“Artissima Transitiona” I

“Artissima Transitiona” I

Three years ago, for a number of reasons. my husband and I moved to Los Angeles…Santa Monica to be exact.   Since that time, I  have become involved with the making, study and teaching of artist’s books. I teach bookmaking around Santa Monica and LA County, and am continuously  evolving my own expression of this unique art form. Bookmaking, creating handmade books, unique books, artist’s books, and the book arts overlap as activities. In essence, they employ the form of The Book as an expressive vehicle.

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I have been the principal of my own decorative painting company, ArtiFactory Studio, for many years, primarily in San Francisco, where I resided, also for many years. In this post, I begin to share how I am finding ways to put these two forms together, one, bookmaking, often associated with the small-scale and intimate, and the other, decorative painting, often large-scale, which includes mural painting, glazing, faux finishing, gilding, and a myriad of other ways of “treating” the built environment, IE, the environment created by us humans as the setting for our activities.

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I hope to approach this subject in a series of posts, each showing a slice of what I am doing, and hope to do. I am fascinated with notions of scale, with materials, texture, space and design, as well as with the expressive, provocative,  and multidisciplinary nature of handmade books. In this post,  I will share how I brought techniques and notions specific to the field of decorative painting to the form of The Book in my own work. This process has been part of a greater transition in my life, work, business and career on all fronts.  Hence the post’s title” Artissima Transitiona“. The transition continues…

WEBa1Gilding, or the act of adhering metallic leaf over a surface adds a bit of bling, depth and dimension to an already complex surface on this handmade book cover. The gold rectangle also provides a focal point for the eye to rest on, adding order, focus and coherence to the piece. A piece of board was gilded, then added to the surface collage.

web1Texture can be a huge part of decorative painting. The artist manipulates glazes, paints and other materials over a surface to create both visual and physical texture. Here crumpled tissue paper is adhered to the surface in layers, giving it a satisfying texture, variation of color, and contrast to the look, and feel of the other materials used, which include cloth, hemp cord, beads and paper media.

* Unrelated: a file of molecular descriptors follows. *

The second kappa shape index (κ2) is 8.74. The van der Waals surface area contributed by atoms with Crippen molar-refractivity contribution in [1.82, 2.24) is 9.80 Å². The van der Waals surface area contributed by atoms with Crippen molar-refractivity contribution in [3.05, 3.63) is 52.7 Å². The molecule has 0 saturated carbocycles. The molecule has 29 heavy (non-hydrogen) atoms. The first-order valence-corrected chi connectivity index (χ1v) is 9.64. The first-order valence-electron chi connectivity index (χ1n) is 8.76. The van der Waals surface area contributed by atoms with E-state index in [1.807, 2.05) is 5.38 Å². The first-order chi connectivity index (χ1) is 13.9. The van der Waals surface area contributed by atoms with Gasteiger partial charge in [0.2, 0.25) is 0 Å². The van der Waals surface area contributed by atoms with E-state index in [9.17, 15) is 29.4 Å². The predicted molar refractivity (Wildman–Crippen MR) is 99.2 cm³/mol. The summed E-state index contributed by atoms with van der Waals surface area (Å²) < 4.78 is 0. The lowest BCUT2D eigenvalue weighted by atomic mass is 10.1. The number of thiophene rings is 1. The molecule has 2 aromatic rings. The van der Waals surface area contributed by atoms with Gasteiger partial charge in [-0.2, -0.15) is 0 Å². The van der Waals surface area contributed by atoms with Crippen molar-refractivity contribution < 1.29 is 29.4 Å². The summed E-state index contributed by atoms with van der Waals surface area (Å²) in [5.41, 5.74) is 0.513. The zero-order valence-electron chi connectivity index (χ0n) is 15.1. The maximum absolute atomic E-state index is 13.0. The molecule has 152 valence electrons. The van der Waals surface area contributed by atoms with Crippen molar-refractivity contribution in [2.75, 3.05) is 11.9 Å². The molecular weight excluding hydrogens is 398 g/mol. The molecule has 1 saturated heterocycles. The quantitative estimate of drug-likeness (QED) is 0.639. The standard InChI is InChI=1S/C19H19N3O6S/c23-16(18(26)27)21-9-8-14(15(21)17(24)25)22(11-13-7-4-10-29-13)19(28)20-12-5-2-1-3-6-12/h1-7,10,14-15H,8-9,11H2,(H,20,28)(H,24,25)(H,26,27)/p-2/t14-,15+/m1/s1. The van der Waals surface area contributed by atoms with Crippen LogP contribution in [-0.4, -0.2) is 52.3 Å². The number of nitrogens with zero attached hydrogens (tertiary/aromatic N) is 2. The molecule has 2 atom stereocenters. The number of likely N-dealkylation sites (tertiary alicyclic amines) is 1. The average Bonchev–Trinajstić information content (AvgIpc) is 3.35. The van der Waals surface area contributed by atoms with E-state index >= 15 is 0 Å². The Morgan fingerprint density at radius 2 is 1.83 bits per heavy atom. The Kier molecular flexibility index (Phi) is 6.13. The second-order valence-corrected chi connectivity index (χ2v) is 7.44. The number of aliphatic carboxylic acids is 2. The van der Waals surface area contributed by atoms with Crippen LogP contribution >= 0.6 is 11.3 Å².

WEB2The covers of this book are made of boards that have been dragged or “Striéd“, a technique by which paint or glaze is applied to a surface, and a large stiff brush is used to drag through it while it is still wet, leaving a up and down stripe-like pattern/texture.

WEB4Here a “brown paper bag” feeling is created by using humble brown wrapping paper (and bags) to create an earthy  texture on the surface of this book’s covers. Individual pieces of hemp cord are used for the binding, adding to the homespun simplicity and feel.

WEB5This book is created from boards that were originally painted with metallic paint and glaze samples for a client. I loved how these samples looked together, and added the rust, iron and verdigris sample pieces above them.  The rest of the book is made of paper with plant material flowing through it.  It  is bound with linen thread in a  single signature  (gathering of folded pages).

WEBaFinally, here is a book with an accordion spine; a “found” spine…meaning that I happened upon a design brochure, and its size, weight and color worked perfectly the book I developed. The covers are made of paper that has been textured, painted and glazed, then glued onto boards. The contrasting “edge design” is created by the addition of another painted and glazed decorative painting sample, glued on the open edge, then folded over, and glued onto the inside of each cover, giving it more stability, integrity, and visual interest.

I hope you will join me as I journey through this time of creative transition, exploration, and discovery. Although the waters feel uncharted, there are plenty of inspirational and provocative artists, makers and craftspeople to help light the way.  Here’s to diving in!

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